Endless creek crossings dot the Kokoda Trail with bridges in various states of repair; above right, one of the last fuzzy wuzzy angels, Ovuru Ndiki, with writer Jo Leslie (left) and friend Annette Tones; below right, after 96km of treacherous mud, extreme climbs and descents, endless creek crossings, the nine-day walk is over.
Endless creek crossings dot the Kokoda Trail with bridges in various states of repair; above right, one of the last fuzzy wuzzy angels, Ovuru Ndiki, with writer Jo Leslie (left) and friend Annette Tones; below right, after 96km of treacherous mud, extreme climbs and descents, endless creek crossings, the nine-day walk is over. Contributed

Kokoda Track our other coming of age

NO ONE walks Kokoda for fun. Usually it's a tribute to a family member lost in jungle warfare during the Second World War or a test of stamina and fitness against the endless and treacherous up and down, the brutal sections of slippery yellow mud, the numerous creek crossings on rickety makeshift bridges, the thick jungle and oppressive heat and humidity.

In May 2011, I joined my best friend to support her partner on his first trip as co-leader with a professional trekking company. I was a good beach walker with little idea of the history of the track.

I flew into Popondetta from an overnight stay in Port Moresby and nine days later I walked out, bone tired, stinking of sweat and mud, wondering why Gallipoli and not Kokoda was the defining moment in Australia's coming of age.

In dramatic terms Kokoda's war story has it all.

A superior enemy, well trained and armed, a young and poorly trained first defence facing overwhelming odds and insurmountable challenges, a crack second line, a gentle and courageous local ally, themselves pushed out of their homes by war, untold courage, bravery, mateship and heroism. There are desperate and bitter fights in hopeless terrain, shattered Aussies launching a fighting retreat, the battle nearly lost, the turning of the tide. The Japanese, with no word for retreat in their language, "advancing to the rear" back to the beaches they came from.

There are tales of men pushed to the limit by hunger, heat, malaria, dysentery, even cannibalism.

The warfare was unusual. There were few massive battles, none fought on open plains. Mostly it was small groups in brutal combat.

The Japanese offensive was supposed to take 10 days to reach Port Moresby. They didn't count on the narrow jungle track, the heat and mud and the courage of Australia's "choco" soldiers, who were supposed to melt under pressure but held on to conduct a battle dance, defending, retreating and counter- attacking, until their AIF back-up could join them.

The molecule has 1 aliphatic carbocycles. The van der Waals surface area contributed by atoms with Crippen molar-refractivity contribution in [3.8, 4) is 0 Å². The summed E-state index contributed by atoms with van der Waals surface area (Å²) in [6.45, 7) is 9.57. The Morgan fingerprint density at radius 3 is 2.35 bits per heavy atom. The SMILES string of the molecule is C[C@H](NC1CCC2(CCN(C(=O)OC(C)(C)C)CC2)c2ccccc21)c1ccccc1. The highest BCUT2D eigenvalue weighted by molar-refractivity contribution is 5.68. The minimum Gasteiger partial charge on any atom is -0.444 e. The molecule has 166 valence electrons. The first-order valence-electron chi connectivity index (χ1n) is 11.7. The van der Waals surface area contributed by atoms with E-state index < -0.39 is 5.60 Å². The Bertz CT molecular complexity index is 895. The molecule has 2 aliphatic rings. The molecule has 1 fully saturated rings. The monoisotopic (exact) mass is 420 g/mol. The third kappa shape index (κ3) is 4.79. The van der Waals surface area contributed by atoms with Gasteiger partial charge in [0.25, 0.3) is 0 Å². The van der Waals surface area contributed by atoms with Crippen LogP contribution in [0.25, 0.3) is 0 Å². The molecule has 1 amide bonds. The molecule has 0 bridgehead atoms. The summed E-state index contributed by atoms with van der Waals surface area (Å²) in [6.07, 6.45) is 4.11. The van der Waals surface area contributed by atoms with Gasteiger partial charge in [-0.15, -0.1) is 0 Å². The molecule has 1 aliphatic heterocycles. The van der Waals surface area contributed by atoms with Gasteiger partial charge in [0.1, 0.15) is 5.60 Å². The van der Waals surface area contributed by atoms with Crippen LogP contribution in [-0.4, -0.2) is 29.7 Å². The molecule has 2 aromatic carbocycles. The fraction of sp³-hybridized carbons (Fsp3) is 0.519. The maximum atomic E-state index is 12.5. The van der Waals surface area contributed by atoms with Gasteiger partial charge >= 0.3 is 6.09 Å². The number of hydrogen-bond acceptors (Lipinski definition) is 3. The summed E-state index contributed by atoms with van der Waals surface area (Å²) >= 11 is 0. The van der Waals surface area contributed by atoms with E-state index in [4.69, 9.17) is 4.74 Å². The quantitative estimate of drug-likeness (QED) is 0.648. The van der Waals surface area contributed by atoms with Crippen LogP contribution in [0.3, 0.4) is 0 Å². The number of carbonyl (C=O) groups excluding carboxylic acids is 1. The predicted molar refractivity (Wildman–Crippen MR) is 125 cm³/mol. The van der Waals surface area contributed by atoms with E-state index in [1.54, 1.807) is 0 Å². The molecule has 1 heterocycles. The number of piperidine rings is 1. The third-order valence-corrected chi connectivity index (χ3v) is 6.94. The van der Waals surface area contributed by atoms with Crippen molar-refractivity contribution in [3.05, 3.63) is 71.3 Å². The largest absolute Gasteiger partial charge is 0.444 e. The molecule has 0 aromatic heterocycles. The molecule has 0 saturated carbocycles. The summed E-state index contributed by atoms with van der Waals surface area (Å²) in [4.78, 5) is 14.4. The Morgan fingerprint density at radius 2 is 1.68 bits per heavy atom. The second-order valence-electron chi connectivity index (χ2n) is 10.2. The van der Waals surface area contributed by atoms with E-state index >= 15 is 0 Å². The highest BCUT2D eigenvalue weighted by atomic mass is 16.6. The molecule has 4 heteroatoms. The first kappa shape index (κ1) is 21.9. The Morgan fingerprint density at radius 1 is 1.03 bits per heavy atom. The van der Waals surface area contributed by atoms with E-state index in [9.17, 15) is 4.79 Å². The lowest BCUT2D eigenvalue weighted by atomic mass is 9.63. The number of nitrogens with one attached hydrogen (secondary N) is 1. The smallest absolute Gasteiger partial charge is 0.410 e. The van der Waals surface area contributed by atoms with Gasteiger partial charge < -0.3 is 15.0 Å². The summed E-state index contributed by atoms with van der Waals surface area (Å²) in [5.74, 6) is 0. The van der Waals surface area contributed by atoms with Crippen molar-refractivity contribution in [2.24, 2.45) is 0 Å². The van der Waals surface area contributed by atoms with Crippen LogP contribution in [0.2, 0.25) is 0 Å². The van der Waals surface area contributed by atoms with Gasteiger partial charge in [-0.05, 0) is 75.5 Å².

Walking Kokoda is difficult with a light pack and a friendly arm to catch you. Add in guns and ammo, food and supplies and the task seems incomprehensible. With the probability of enemy soldiers hiding in dense bush, you get an idea of the levels of everyday fear and anxiety.

From the landing of Japanese troops on the northern beaches of Papua New Guinea in July, 1942, to their eventual defeat four months later, about 625 Australians were killed along the Kokoda track, more than 1600 were wounded, and there were more than 4000 casualties due to illness.

Japanese casualties were in the thousands.

My own memories of the trail are many: the extreme but awesome environment, the dense jungle swallowing the carnage, the day's heat and night's chill, clear creeks, a bright canopy of stars, the taste of sweet tamarillos after a hard day's walk, the very basic amenities, a cool stream out of a single tap that feels like luxury after a build-up of mud and sweat.

The scattered war sites stand out, especially the four black granite stones at Isurava, a tribute to courage, endurance, mateship and sacrifice, and the eerie silence at Brigade (Butcher's) Hill.

But, in the end, it's the people who leave their mark.

The reactions of two young men who walked with us - one a larrikin taking a break from his army duties in Afghanistan, one a quiet factory worker. Imagining both in the jungle, taking their place with our troops, fighting and dying amid the horror.

The warmth and generosity of the villagers along the track, sharing their fruit and vegetables, the cheeky grins and playful antics of the kids.

At Naduri Village I met Ovuru Ndiki, one of the fuzzy wuzzy angels who carried wounded soldiers out, earning a reputation for their compassion and care.

 

One of the last fuzzy wuzzy angels, Ovuru Ndiki, with writer Jo Leslie (left) and friend Annette Tones.
One of the last fuzzy wuzzy angels, Ovuru Ndiki, with writer Jo Leslie (left) and friend Annette Tones.

They say the last of these angels has died, but their legacy lives on in the porters who shoulder heavy packs and watch over the trekkers' steps.

I followed the dark brown legs of my "wantok" (one talk or friend), my own fuzzy wuzzy angel Casa, over the 96 kilometres of the trail, walking in his footfalls, holding his hand down the treacherous descents and crossings.

These big-hearted guides, with their sure feet and broad smiles, link the past with the future.

Their forefathers carried our forefathers out and now they guide our footsteps over hallowed ground.

Kokoda is a massive challenge, no doubts, but it's do-able and offers the whole package.

It's a test of physical and mental endurance, a taste of humanity and raw emotion, set against a wondrous environmental backdrop.

And as we commemorate the 75th anniversary of those awful four months, now is the time to pull on your boots and take up the challenge.

 

TRACK'S END: After 96km of treacherous mud, extreme climbs and descents, endless creek crossings, the nine-day walk is over.
TRACK'S END: After 96km of treacherous mud, extreme climbs and descents, endless creek crossings, the nine-day walk is over.

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